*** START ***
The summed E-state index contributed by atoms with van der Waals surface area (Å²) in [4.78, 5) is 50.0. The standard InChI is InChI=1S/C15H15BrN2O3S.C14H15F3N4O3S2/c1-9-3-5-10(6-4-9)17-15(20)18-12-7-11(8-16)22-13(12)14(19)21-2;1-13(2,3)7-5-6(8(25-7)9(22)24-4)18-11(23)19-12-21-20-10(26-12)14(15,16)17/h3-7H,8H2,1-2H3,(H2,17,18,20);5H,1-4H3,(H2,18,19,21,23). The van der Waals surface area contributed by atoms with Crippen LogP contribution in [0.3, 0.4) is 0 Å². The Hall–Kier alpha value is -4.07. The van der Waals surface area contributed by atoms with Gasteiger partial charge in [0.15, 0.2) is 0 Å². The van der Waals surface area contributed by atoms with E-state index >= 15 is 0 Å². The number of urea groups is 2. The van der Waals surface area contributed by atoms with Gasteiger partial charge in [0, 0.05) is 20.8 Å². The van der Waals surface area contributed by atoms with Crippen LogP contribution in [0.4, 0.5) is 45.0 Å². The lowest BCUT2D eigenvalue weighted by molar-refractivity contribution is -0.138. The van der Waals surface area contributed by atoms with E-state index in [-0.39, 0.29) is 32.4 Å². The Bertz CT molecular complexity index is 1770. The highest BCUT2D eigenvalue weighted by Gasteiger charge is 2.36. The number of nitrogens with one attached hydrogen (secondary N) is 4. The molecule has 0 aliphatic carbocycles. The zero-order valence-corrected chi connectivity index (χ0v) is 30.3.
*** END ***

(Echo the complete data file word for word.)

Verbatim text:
The summed E-state index contributed by atoms with van der Waals surface area (Å²) in [4.78, 5) is 50.0. The standard InChI is InChI=1S/C15H15BrN2O3S.C14H15F3N4O3S2/c1-9-3-5-10(6-4-9)17-15(20)18-12-7-11(8-16)22-13(12)14(19)21-2;1-13(2,3)7-5-6(8(25-7)9(22)24-4)18-11(23)19-12-21-20-10(26-12)14(15,16)17/h3-7H,8H2,1-2H3,(H2,17,18,20);5H,1-4H3,(H2,18,19,21,23). The van der Waals surface area contributed by atoms with Crippen LogP contribution in [0.3, 0.4) is 0 Å². The Hall–Kier alpha value is -4.07. The van der Waals surface area contributed by atoms with Gasteiger partial charge in [0.15, 0.2) is 0 Å². The van der Waals surface area contributed by atoms with E-state index >= 15 is 0 Å². The number of urea groups is 2. The van der Waals surface area contributed by atoms with Gasteiger partial charge in [0, 0.05) is 20.8 Å². The van der Waals surface area contributed by atoms with Crippen LogP contribution in [0.4, 0.5) is 45.0 Å². The lowest BCUT2D eigenvalue weighted by molar-refractivity contribution is -0.138. The van der Waals surface area contributed by atoms with E-state index in [-0.39, 0.29) is 32.4 Å². The Bertz CT molecular complexity index is 1770. The highest BCUT2D eigenvalue weighted by Gasteiger charge is 2.36. The number of nitrogens with one attached hydrogen (secondary N) is 4. The molecule has 0 aliphatic carbocycles. The zero-order valence-corrected chi connectivity index (χ0v) is 30.3.